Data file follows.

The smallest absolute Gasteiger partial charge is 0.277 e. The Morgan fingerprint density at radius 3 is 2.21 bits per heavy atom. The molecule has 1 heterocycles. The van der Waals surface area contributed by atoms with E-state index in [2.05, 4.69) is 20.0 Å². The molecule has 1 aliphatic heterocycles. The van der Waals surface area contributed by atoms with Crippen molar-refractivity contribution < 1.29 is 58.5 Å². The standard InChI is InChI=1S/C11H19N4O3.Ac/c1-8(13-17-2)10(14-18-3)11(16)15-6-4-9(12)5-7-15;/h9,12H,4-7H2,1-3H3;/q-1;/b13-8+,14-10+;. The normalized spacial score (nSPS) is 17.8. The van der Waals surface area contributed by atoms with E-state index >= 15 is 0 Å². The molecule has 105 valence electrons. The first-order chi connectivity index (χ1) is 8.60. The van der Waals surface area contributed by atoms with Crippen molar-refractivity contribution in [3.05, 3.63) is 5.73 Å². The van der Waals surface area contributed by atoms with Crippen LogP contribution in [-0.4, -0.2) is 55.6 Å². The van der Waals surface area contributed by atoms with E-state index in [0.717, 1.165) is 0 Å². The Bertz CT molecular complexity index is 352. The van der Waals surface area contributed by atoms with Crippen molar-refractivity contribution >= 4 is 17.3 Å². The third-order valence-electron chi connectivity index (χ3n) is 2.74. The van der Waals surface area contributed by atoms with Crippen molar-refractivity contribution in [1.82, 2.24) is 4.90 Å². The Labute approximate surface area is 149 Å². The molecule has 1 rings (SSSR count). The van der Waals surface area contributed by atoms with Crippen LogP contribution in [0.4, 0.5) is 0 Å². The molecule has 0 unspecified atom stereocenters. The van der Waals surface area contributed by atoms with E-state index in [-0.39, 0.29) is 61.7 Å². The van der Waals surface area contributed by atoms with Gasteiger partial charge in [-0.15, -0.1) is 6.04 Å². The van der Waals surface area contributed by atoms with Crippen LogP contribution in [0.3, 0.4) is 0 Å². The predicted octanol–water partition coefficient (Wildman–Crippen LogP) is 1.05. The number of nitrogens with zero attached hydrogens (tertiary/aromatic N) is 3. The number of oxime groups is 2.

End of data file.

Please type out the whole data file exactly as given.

The smallest absolute Gasteiger partial charge is 0.277 e. The Morgan fingerprint density at radius 3 is 2.21 bits per heavy atom. The molecule has 1 heterocycles. The van der Waals surface area contributed by atoms with E-state index in [2.05, 4.69) is 20.0 Å². The molecule has 1 aliphatic heterocycles. The van der Waals surface area contributed by atoms with Crippen molar-refractivity contribution < 1.29 is 58.5 Å². The standard InChI is InChI=1S/C11H19N4O3.Ac/c1-8(13-17-2)10(14-18-3)11(16)15-6-4-9(12)5-7-15;/h9,12H,4-7H2,1-3H3;/q-1;/b13-8+,14-10+;. The normalized spacial score (nSPS) is 17.8. The van der Waals surface area contributed by atoms with E-state index >= 15 is 0 Å². The molecule has 105 valence electrons. The first-order chi connectivity index (χ1) is 8.60. The van der Waals surface area contributed by atoms with Crippen molar-refractivity contribution in [3.05, 3.63) is 5.73 Å². The van der Waals surface area contributed by atoms with Crippen LogP contribution in [-0.4, -0.2) is 55.6 Å². The van der Waals surface area contributed by atoms with E-state index in [0.717, 1.165) is 0 Å². The Bertz CT molecular complexity index is 352. The van der Waals surface area contributed by atoms with Crippen molar-refractivity contribution >= 4 is 17.3 Å². The third-order valence-electron chi connectivity index (χ3n) is 2.74. The van der Waals surface area contributed by atoms with Crippen molar-refractivity contribution in [1.82, 2.24) is 4.90 Å². The Labute approximate surface area is 149 Å². The molecule has 1 rings (SSSR count). The van der Waals surface area contributed by atoms with Crippen LogP contribution in [0.4, 0.5) is 0 Å². The molecule has 0 unspecified atom stereocenters. The van der Waals surface area contributed by atoms with E-state index in [-0.39, 0.29) is 61.7 Å². The van der Waals surface area contributed by atoms with Gasteiger partial charge in [-0.15, -0.1) is 6.04 Å². The van der Waals surface area contributed by atoms with Crippen LogP contribution in [0.3, 0.4) is 0 Å². The predicted octanol–water partition coefficient (Wildman–Crippen LogP) is 1.05. The number of nitrogens with zero attached hydrogens (tertiary/aromatic N) is 3. The number of oxime groups is 2.